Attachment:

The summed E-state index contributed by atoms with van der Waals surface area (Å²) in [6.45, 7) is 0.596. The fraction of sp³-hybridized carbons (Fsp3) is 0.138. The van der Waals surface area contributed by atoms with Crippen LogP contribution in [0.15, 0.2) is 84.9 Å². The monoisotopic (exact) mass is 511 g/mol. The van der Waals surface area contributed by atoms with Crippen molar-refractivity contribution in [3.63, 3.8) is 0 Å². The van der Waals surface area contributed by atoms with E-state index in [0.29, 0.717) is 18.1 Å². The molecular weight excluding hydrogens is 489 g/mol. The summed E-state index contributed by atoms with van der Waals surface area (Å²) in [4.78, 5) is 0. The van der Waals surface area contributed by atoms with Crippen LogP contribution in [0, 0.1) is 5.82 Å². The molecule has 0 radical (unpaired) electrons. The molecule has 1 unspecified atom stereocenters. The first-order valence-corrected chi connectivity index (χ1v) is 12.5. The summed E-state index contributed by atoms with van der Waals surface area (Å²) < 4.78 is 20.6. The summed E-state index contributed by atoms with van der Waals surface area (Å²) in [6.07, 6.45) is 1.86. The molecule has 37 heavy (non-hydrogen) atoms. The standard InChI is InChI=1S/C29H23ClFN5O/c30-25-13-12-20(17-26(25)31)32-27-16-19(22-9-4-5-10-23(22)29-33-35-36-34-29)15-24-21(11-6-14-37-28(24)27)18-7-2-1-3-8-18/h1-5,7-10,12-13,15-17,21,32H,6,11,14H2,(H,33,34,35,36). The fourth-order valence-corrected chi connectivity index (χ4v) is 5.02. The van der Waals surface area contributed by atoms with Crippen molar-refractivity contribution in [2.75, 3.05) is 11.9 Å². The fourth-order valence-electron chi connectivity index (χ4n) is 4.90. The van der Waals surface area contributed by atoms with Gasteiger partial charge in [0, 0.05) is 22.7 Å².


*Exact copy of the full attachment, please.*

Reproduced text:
The summed E-state index contributed by atoms with van der Waals surface area (Å²) in [6.45, 7) is 0.596. The fraction of sp³-hybridized carbons (Fsp3) is 0.138. The van der Waals surface area contributed by atoms with Crippen LogP contribution in [0.15, 0.2) is 84.9 Å². The monoisotopic (exact) mass is 511 g/mol. The van der Waals surface area contributed by atoms with Crippen molar-refractivity contribution in [3.63, 3.8) is 0 Å². The van der Waals surface area contributed by atoms with E-state index in [0.29, 0.717) is 18.1 Å². The molecular weight excluding hydrogens is 489 g/mol. The summed E-state index contributed by atoms with van der Waals surface area (Å²) in [4.78, 5) is 0. The van der Waals surface area contributed by atoms with Crippen LogP contribution in [0, 0.1) is 5.82 Å². The molecule has 0 radical (unpaired) electrons. The molecule has 1 unspecified atom stereocenters. The first-order valence-corrected chi connectivity index (χ1v) is 12.5. The summed E-state index contributed by atoms with van der Waals surface area (Å²) < 4.78 is 20.6. The summed E-state index contributed by atoms with van der Waals surface area (Å²) in [6.07, 6.45) is 1.86. The molecule has 37 heavy (non-hydrogen) atoms. The standard InChI is InChI=1S/C29H23ClFN5O/c30-25-13-12-20(17-26(25)31)32-27-16-19(22-9-4-5-10-23(22)29-33-35-36-34-29)15-24-21(11-6-14-37-28(24)27)18-7-2-1-3-8-18/h1-5,7-10,12-13,15-17,21,32H,6,11,14H2,(H,33,34,35,36). The fourth-order valence-corrected chi connectivity index (χ4v) is 5.02. The van der Waals surface area contributed by atoms with Crippen molar-refractivity contribution in [2.75, 3.05) is 11.9 Å². The fourth-order valence-electron chi connectivity index (χ4n) is 4.90. The van der Waals surface area contributed by atoms with Gasteiger partial charge in [0, 0.05) is 22.7 Å².